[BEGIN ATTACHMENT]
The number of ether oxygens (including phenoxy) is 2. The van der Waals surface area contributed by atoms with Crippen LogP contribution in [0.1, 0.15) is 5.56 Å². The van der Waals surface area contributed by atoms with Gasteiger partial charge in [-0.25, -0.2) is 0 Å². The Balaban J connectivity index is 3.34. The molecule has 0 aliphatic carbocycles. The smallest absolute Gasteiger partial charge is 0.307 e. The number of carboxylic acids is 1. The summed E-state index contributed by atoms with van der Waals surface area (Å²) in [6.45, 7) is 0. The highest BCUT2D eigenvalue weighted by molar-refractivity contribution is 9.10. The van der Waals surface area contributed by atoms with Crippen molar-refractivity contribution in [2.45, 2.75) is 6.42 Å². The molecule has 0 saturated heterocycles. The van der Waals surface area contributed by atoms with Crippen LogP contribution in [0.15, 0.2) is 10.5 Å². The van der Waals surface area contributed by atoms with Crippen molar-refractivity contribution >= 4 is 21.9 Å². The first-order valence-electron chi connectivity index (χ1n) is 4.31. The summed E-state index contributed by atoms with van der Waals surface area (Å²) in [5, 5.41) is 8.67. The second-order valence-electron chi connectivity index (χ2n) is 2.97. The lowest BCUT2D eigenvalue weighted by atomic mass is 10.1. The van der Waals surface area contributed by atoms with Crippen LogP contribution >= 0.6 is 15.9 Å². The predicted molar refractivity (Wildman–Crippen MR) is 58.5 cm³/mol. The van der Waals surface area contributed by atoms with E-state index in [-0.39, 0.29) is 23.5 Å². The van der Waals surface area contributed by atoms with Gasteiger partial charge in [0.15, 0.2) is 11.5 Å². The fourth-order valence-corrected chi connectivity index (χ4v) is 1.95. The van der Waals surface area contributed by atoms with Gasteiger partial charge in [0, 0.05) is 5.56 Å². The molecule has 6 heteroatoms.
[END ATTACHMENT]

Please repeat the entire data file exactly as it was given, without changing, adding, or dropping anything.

The number of ether oxygens (including phenoxy) is 2. The van der Waals surface area contributed by atoms with Crippen LogP contribution in [0.1, 0.15) is 5.56 Å². The van der Waals surface area contributed by atoms with Gasteiger partial charge in [-0.25, -0.2) is 0 Å². The Balaban J connectivity index is 3.34. The molecule has 0 aliphatic carbocycles. The smallest absolute Gasteiger partial charge is 0.307 e. The number of carboxylic acids is 1. The summed E-state index contributed by atoms with van der Waals surface area (Å²) in [6.45, 7) is 0. The highest BCUT2D eigenvalue weighted by molar-refractivity contribution is 9.10. The van der Waals surface area contributed by atoms with Crippen molar-refractivity contribution in [2.45, 2.75) is 6.42 Å². The molecule has 0 saturated heterocycles. The van der Waals surface area contributed by atoms with Crippen LogP contribution in [0.15, 0.2) is 10.5 Å². The van der Waals surface area contributed by atoms with Crippen molar-refractivity contribution >= 4 is 21.9 Å². The first-order valence-electron chi connectivity index (χ1n) is 4.31. The summed E-state index contributed by atoms with van der Waals surface area (Å²) in [5, 5.41) is 8.67. The second-order valence-electron chi connectivity index (χ2n) is 2.97. The lowest BCUT2D eigenvalue weighted by atomic mass is 10.1. The van der Waals surface area contributed by atoms with Crippen LogP contribution >= 0.6 is 15.9 Å². The predicted molar refractivity (Wildman–Crippen MR) is 58.5 cm³/mol. The van der Waals surface area contributed by atoms with E-state index in [-0.39, 0.29) is 23.5 Å². The van der Waals surface area contributed by atoms with Gasteiger partial charge in [0.15, 0.2) is 11.5 Å². The fourth-order valence-corrected chi connectivity index (χ4v) is 1.95. The van der Waals surface area contributed by atoms with Gasteiger partial charge in [0, 0.05) is 5.56 Å². The molecule has 6 heteroatoms.